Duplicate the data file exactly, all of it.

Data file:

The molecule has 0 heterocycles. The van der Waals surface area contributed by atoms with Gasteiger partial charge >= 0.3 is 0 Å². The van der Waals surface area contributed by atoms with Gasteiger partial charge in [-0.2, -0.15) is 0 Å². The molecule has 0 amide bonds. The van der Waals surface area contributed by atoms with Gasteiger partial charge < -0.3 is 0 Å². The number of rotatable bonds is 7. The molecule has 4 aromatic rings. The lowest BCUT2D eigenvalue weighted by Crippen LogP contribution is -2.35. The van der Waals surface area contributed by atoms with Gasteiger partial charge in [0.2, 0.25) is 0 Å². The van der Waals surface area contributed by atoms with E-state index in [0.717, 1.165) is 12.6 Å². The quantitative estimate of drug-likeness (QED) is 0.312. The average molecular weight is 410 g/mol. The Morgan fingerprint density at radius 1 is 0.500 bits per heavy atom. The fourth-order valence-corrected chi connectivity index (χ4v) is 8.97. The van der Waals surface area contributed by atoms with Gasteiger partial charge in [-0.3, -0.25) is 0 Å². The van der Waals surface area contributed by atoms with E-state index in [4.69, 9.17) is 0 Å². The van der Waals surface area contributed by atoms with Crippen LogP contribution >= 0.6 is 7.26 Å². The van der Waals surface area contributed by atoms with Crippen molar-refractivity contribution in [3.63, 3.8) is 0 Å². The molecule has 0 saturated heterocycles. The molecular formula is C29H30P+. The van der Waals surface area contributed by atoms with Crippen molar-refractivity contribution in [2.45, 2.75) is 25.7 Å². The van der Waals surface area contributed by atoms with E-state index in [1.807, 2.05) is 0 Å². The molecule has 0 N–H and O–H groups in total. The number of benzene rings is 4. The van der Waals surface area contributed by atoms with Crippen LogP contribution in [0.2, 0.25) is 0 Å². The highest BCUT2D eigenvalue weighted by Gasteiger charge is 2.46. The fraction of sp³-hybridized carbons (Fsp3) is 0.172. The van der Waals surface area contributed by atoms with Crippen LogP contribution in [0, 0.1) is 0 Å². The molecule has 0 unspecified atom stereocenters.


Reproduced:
The molecule has 0 heterocycles. The van der Waals surface area contributed by atoms with Gasteiger partial charge >= 0.3 is 0 Å². The van der Waals surface area contributed by atoms with Gasteiger partial charge in [-0.2, -0.15) is 0 Å². The molecule has 0 amide bonds. The van der Waals surface area contributed by atoms with Gasteiger partial charge < -0.3 is 0 Å². The number of rotatable bonds is 7. The molecule has 4 aromatic rings. The lowest BCUT2D eigenvalue weighted by Crippen LogP contribution is -2.35. The van der Waals surface area contributed by atoms with Gasteiger partial charge in [0.2, 0.25) is 0 Å². The van der Waals surface area contributed by atoms with E-state index in [0.717, 1.165) is 12.6 Å². The quantitative estimate of drug-likeness (QED) is 0.312. The average molecular weight is 410 g/mol. The Morgan fingerprint density at radius 1 is 0.500 bits per heavy atom. The fourth-order valence-corrected chi connectivity index (χ4v) is 8.97. The van der Waals surface area contributed by atoms with Gasteiger partial charge in [-0.3, -0.25) is 0 Å². The van der Waals surface area contributed by atoms with E-state index in [4.69, 9.17) is 0 Å². The van der Waals surface area contributed by atoms with Crippen LogP contribution >= 0.6 is 7.26 Å². The van der Waals surface area contributed by atoms with Crippen molar-refractivity contribution in [3.63, 3.8) is 0 Å². The molecule has 0 saturated heterocycles. The molecular formula is C29H30P+. The van der Waals surface area contributed by atoms with Crippen molar-refractivity contribution in [2.45, 2.75) is 25.7 Å². The van der Waals surface area contributed by atoms with E-state index in [1.807, 2.05) is 0 Å². The molecule has 0 N–H and O–H groups in total. The number of benzene rings is 4. The van der Waals surface area contributed by atoms with Crippen LogP contribution in [0.2, 0.25) is 0 Å². The highest BCUT2D eigenvalue weighted by Gasteiger charge is 2.46. The fraction of sp³-hybridized carbons (Fsp3) is 0.172. The van der Waals surface area contributed by atoms with Crippen LogP contribution in [0, 0.1) is 0 Å². The molecule has 0 unspecified atom stereocenters.